The car was designed to replace the GS model, which was on the market since 1970. Still, there was a disagreement regarding the exterior design, which calmed down after the carmaker bought the Volvo Tundra project from Bertone Studios. Volvo rejected it because it was considered too bold but fitted Citroen's needs like a glove. Despite its angular shapes, the hatchback featured a lower drag coefficient than the GS's, and its size matched the carmaker's needs. Moreover, its platform was cheaper than the one used for the GS. It featured McPherson struts at the front instead of double-wishbones. Still, it worked well together with the already famous hydropneumatic, self-leveling suspension system.
On the outside, it looked like the designers used only rulers and straight-angles to design the car. Its squared headlights with small, corner-mounted turn signals flanked the front of the hood, which was angled down. Citroen cooled the engine through a grille-mounted in the lower side of the wrapped-around plastic bumper. On the sides, the flush door handles and the flat body panels were completely different than the rounded shapes used by Citroen before. The raked-forward C-pillars and tailgate formed a Kammback styling at the back, while the taillights were also squared.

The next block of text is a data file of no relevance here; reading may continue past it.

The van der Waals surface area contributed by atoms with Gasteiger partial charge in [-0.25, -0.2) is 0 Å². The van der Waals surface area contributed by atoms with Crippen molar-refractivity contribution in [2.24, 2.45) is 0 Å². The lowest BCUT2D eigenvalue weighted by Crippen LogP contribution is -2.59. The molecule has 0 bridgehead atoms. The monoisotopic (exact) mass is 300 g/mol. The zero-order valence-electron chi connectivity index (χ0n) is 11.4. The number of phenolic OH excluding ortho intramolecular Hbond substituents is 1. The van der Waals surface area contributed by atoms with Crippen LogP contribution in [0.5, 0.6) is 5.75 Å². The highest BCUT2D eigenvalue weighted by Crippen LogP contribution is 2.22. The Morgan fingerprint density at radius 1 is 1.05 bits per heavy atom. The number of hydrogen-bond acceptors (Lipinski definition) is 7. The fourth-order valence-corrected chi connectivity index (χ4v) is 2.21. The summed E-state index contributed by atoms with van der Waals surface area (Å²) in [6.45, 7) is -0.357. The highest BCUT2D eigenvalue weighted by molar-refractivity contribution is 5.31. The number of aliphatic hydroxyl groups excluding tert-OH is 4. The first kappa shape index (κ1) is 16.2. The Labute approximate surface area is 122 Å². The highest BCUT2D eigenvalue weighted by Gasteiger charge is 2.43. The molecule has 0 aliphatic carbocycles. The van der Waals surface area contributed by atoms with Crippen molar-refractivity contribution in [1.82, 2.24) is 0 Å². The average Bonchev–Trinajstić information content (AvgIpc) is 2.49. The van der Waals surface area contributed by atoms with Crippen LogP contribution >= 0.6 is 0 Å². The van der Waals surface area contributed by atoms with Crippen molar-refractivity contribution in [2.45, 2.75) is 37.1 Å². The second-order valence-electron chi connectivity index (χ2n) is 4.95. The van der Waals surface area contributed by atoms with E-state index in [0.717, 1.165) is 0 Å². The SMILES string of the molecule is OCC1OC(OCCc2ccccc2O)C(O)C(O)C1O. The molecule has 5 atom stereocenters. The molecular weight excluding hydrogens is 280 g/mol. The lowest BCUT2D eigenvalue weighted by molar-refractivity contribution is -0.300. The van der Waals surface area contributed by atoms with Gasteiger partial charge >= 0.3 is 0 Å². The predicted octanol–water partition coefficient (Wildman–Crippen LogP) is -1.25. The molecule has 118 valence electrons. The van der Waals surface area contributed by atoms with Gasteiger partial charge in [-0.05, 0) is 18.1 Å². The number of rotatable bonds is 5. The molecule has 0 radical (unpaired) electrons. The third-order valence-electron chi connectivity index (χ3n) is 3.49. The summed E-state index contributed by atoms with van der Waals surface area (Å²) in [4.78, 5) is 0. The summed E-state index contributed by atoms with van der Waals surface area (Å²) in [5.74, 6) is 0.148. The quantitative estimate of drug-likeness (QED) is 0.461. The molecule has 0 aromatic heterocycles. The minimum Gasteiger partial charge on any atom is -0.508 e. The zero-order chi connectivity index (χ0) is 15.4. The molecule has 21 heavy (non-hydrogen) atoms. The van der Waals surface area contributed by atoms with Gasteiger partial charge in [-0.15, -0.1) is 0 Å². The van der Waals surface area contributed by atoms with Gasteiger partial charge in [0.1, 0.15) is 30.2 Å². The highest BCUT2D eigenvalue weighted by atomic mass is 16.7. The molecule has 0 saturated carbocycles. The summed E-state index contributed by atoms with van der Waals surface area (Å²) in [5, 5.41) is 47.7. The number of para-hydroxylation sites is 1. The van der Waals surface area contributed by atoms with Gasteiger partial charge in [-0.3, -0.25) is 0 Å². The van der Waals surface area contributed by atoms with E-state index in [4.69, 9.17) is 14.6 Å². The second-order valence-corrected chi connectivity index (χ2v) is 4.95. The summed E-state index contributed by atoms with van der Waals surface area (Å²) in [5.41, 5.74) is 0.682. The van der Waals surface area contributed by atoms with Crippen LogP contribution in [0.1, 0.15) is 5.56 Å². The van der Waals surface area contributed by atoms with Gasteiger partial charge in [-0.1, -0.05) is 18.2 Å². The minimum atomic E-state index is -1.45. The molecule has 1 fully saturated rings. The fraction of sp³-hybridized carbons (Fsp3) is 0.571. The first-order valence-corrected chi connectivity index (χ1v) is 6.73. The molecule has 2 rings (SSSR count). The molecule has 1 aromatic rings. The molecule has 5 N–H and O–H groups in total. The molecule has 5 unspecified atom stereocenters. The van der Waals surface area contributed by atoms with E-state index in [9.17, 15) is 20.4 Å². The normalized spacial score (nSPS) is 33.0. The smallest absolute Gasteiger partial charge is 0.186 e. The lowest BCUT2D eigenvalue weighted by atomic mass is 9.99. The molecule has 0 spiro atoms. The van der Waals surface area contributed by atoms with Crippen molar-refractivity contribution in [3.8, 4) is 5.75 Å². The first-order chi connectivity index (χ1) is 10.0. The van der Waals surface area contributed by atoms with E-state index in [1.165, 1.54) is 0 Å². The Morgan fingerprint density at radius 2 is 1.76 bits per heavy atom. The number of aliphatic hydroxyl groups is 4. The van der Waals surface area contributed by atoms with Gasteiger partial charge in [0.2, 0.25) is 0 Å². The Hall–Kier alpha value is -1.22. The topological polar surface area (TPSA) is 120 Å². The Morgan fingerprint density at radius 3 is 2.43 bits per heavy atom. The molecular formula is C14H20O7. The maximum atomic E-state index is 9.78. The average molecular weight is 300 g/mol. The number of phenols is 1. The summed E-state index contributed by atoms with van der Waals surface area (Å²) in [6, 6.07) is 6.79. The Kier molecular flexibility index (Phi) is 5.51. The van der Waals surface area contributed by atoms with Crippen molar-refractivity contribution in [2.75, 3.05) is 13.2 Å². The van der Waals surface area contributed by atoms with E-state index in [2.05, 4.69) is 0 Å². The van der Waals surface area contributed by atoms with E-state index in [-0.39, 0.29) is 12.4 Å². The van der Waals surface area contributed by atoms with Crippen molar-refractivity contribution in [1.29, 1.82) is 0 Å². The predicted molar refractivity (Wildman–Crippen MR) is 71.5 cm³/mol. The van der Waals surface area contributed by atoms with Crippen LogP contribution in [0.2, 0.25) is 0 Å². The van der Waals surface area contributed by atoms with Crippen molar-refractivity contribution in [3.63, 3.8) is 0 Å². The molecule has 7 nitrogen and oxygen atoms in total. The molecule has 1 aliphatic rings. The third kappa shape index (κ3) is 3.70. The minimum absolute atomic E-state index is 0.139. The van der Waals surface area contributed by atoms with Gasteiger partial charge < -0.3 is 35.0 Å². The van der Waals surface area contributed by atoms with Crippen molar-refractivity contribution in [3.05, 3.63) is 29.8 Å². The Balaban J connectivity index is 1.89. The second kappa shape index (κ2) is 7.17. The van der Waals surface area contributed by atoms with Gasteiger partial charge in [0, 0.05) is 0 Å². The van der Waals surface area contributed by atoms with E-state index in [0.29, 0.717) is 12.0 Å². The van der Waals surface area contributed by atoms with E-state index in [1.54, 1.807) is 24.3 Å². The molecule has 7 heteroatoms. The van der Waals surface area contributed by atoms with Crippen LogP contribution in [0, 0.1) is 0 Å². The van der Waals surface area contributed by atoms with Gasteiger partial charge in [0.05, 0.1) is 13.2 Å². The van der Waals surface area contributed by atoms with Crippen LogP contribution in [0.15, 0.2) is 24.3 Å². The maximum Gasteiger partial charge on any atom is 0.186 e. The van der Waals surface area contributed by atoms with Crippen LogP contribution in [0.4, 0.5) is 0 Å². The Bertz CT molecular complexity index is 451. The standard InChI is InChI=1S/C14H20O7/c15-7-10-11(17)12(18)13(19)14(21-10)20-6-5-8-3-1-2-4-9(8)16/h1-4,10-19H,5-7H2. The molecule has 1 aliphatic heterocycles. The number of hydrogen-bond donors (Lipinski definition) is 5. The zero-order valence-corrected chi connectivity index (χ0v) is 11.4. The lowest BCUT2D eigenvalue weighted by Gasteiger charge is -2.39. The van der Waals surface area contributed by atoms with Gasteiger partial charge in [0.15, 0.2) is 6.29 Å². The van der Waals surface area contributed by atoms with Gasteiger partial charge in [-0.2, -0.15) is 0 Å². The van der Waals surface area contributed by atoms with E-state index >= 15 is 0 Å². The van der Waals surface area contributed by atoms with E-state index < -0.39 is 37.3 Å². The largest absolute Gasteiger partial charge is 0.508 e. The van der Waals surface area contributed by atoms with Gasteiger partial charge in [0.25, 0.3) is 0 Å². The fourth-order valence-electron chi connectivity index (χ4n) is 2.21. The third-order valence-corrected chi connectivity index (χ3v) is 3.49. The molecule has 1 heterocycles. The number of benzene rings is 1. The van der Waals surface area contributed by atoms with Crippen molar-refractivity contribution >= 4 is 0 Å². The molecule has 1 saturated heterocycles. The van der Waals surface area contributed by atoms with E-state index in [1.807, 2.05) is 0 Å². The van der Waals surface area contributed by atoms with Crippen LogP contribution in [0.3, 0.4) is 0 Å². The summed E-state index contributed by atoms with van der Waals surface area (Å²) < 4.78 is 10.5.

Inside, the French carmaker installed a squared-looking dashboard with flat panels. The instrument cluster featured most of the buttons mounted on the sides, including the turn-signal rocker-switcher, which had to be turned off by the driver. A one-spoke steering wheel was unusual for other carmakers, but not for Citroen, who used that system since the '50s. Thanks to the transverse-mounted engine, the car offered enough room for up to five passengers.
Under the hood, Citroen relied on Peugeot's engines with 1.4-liter and 1.6-liter displacements. Later on, the carmaker added more powerplants to the BX lineup.